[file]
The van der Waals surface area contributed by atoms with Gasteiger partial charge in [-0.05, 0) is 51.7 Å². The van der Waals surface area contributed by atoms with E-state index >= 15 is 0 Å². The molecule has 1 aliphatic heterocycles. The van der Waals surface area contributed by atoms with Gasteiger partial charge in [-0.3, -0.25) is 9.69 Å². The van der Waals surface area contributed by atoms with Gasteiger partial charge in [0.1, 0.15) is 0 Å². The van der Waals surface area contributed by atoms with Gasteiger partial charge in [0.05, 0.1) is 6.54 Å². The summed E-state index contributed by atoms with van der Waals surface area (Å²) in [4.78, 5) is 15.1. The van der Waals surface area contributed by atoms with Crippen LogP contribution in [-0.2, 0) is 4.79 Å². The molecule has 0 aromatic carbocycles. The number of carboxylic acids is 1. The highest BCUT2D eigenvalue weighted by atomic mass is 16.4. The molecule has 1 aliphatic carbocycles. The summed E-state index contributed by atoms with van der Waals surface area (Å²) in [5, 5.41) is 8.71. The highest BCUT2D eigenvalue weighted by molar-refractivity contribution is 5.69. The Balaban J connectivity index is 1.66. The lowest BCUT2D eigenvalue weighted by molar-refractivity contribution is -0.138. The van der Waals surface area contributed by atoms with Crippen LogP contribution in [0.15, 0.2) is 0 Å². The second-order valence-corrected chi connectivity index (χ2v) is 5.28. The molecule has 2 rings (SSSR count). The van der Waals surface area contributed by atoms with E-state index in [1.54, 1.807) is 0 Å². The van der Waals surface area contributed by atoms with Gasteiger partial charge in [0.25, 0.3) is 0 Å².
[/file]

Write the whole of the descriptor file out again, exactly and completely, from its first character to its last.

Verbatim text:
The van der Waals surface area contributed by atoms with Gasteiger partial charge in [-0.05, 0) is 51.7 Å². The van der Waals surface area contributed by atoms with E-state index >= 15 is 0 Å². The molecule has 1 aliphatic heterocycles. The van der Waals surface area contributed by atoms with Gasteiger partial charge in [-0.3, -0.25) is 9.69 Å². The van der Waals surface area contributed by atoms with Gasteiger partial charge in [0.1, 0.15) is 0 Å². The van der Waals surface area contributed by atoms with Gasteiger partial charge in [0.05, 0.1) is 6.54 Å². The summed E-state index contributed by atoms with van der Waals surface area (Å²) in [4.78, 5) is 15.1. The van der Waals surface area contributed by atoms with Crippen LogP contribution in [-0.2, 0) is 4.79 Å². The molecule has 0 aromatic carbocycles. The number of carboxylic acids is 1. The highest BCUT2D eigenvalue weighted by atomic mass is 16.4. The molecule has 1 aliphatic carbocycles. The summed E-state index contributed by atoms with van der Waals surface area (Å²) in [5, 5.41) is 8.71. The highest BCUT2D eigenvalue weighted by molar-refractivity contribution is 5.69. The Balaban J connectivity index is 1.66. The lowest BCUT2D eigenvalue weighted by molar-refractivity contribution is -0.138. The van der Waals surface area contributed by atoms with Crippen LogP contribution in [0.15, 0.2) is 0 Å². The second-order valence-corrected chi connectivity index (χ2v) is 5.28. The molecule has 2 rings (SSSR count). The van der Waals surface area contributed by atoms with E-state index in [1.54, 1.807) is 0 Å². The van der Waals surface area contributed by atoms with Gasteiger partial charge in [0.25, 0.3) is 0 Å².